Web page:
HOLY SATURDAY: THINKING ABOUT EARTHQUAKES

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We’ve had some pretty big earthquakes lately, two  7  point somethings in Mexico and Central America this week.  They made me think about the big earthquake which occurred on the first Good Friday.

I’m thinking about all the rocks and stones and mountains and the bedrock beneath our feet, which sometimes isn’t so solid and lifeless as we think –

earthquake

And maybe the rocks and mountains and all of creation is not really so “silent”  as we think.

About one week ago,  Jesus made his triumphal entrance into the city of Jerusalem, and the people rose up to greet him, to shout his praises;  “Blessed is He who comes in the name of the LORD!”    They didn’t fullly understand who Jesus is,  but they were happy and joyous in His presence anyway.

Then the religious leaders, probably fearing the tumult would draw the attention of  the Roman authorities,  came up to Jesus and said,  “Tell your followers to quiet down,”  to which Jesus replied,  “If they didn’t shout out in praise, the very rocks would cry out.”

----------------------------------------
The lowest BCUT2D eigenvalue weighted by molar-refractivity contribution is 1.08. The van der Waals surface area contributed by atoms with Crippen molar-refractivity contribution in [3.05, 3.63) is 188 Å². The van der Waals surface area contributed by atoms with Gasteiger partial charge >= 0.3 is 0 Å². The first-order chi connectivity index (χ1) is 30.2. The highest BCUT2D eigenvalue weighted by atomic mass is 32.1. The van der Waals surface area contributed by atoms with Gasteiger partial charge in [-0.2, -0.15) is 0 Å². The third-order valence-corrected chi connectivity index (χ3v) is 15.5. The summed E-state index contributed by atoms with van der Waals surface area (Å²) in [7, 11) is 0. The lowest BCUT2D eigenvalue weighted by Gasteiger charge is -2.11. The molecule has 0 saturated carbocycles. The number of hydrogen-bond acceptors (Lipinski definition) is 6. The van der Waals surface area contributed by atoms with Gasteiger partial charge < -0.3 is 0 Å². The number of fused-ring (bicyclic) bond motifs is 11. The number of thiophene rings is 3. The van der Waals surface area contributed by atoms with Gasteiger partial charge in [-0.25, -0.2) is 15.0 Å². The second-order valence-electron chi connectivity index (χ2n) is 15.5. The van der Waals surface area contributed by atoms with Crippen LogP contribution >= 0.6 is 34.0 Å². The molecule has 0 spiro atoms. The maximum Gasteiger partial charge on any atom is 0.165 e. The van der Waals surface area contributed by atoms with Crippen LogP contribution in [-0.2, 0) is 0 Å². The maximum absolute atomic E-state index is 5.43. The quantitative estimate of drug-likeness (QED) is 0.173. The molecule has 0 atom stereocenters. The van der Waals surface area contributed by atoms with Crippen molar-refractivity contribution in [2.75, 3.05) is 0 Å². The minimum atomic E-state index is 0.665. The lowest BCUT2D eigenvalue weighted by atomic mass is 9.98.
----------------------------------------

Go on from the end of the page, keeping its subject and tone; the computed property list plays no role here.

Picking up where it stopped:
The stony earth beneath their feet remained silent on Palm Sunday,  because the people were singing out praises to God.

When  Jesus was crucified,   only a very few stayed with Him, sorrowing and grieving for the One they loved – yet even they did not fully understand what was happening.   There was no “tumult”  at the crucifixion.

It’s Holy Saturday today –  some disciples, friends, family,  have gathered themselves together and seem to be in stunned, silent confusion and grief.

But in other parts of the city, they were still picking up the pieces from the earthquake that had occurred when the Son of God passed out of this world.   When Jesus died,  though the humans didn’t know what to say or what to do,  the rocks and stones and solid earth beneath their feet “shouted out” with their great quaking.

On Holy Saturday,  perhaps the friends of Jesus were thinking about that quake that had tossed dead bodies out from the earth, graves could no longer hold the bodies.  And perhaps they began to ponder the meaning of the earthquake-torn veil  in the Temple –

rent in two But torn, oddly,  from top to bottom, as though the heavens had opened up the dividing veil between God and humans.  The Temple, now, and the Holy of Holies where God dwelt,  will now be located within the hearts of men and women.

A lot to ponder on Holy Saturday.     The rocks and stony ground “cried out” after all,  in a big, awful quake that heralded the beginning of new things.

 

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2 Comments on “HOLY SATURDAY: THINKING ABOUT EARTHQUAKES”

  1. cyurkanin Says:

    Happy Easter 🙂


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